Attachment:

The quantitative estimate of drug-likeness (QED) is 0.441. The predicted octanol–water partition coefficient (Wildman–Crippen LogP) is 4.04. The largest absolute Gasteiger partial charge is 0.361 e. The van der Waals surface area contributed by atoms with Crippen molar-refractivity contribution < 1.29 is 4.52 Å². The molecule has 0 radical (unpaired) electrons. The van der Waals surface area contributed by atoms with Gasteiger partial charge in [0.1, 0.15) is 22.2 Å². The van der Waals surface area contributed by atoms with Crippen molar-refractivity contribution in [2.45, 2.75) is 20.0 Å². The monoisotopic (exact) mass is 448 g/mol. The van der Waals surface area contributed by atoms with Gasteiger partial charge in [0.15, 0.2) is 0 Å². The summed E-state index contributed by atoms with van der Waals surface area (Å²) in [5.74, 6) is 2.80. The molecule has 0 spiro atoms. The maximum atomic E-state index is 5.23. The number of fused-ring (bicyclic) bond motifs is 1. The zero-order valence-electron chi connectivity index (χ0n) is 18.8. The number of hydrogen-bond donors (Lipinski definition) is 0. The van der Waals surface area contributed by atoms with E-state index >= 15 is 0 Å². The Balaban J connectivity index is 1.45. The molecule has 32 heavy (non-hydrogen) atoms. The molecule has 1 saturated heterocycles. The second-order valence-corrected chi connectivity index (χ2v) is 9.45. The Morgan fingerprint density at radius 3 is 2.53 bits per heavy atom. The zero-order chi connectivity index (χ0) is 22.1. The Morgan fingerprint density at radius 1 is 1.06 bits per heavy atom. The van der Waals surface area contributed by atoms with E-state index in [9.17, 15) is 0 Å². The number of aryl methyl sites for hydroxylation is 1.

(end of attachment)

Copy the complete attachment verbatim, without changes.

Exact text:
The quantitative estimate of drug-likeness (QED) is 0.441. The predicted octanol–water partition coefficient (Wildman–Crippen LogP) is 4.04. The largest absolute Gasteiger partial charge is 0.361 e. The van der Waals surface area contributed by atoms with Crippen molar-refractivity contribution < 1.29 is 4.52 Å². The molecule has 0 radical (unpaired) electrons. The van der Waals surface area contributed by atoms with Gasteiger partial charge in [0.1, 0.15) is 22.2 Å². The van der Waals surface area contributed by atoms with Crippen molar-refractivity contribution in [2.45, 2.75) is 20.0 Å². The monoisotopic (exact) mass is 448 g/mol. The van der Waals surface area contributed by atoms with Gasteiger partial charge in [0.15, 0.2) is 0 Å². The summed E-state index contributed by atoms with van der Waals surface area (Å²) in [5.74, 6) is 2.80. The molecule has 0 spiro atoms. The maximum atomic E-state index is 5.23. The number of fused-ring (bicyclic) bond motifs is 1. The zero-order valence-electron chi connectivity index (χ0n) is 18.8. The number of hydrogen-bond donors (Lipinski definition) is 0. The van der Waals surface area contributed by atoms with E-state index >= 15 is 0 Å². The Balaban J connectivity index is 1.45. The molecule has 32 heavy (non-hydrogen) atoms. The molecule has 1 saturated heterocycles. The second-order valence-corrected chi connectivity index (χ2v) is 9.45. The Morgan fingerprint density at radius 3 is 2.53 bits per heavy atom. The zero-order chi connectivity index (χ0) is 22.1. The Morgan fingerprint density at radius 1 is 1.06 bits per heavy atom. The van der Waals surface area contributed by atoms with E-state index in [9.17, 15) is 0 Å². The number of aryl methyl sites for hydroxylation is 1.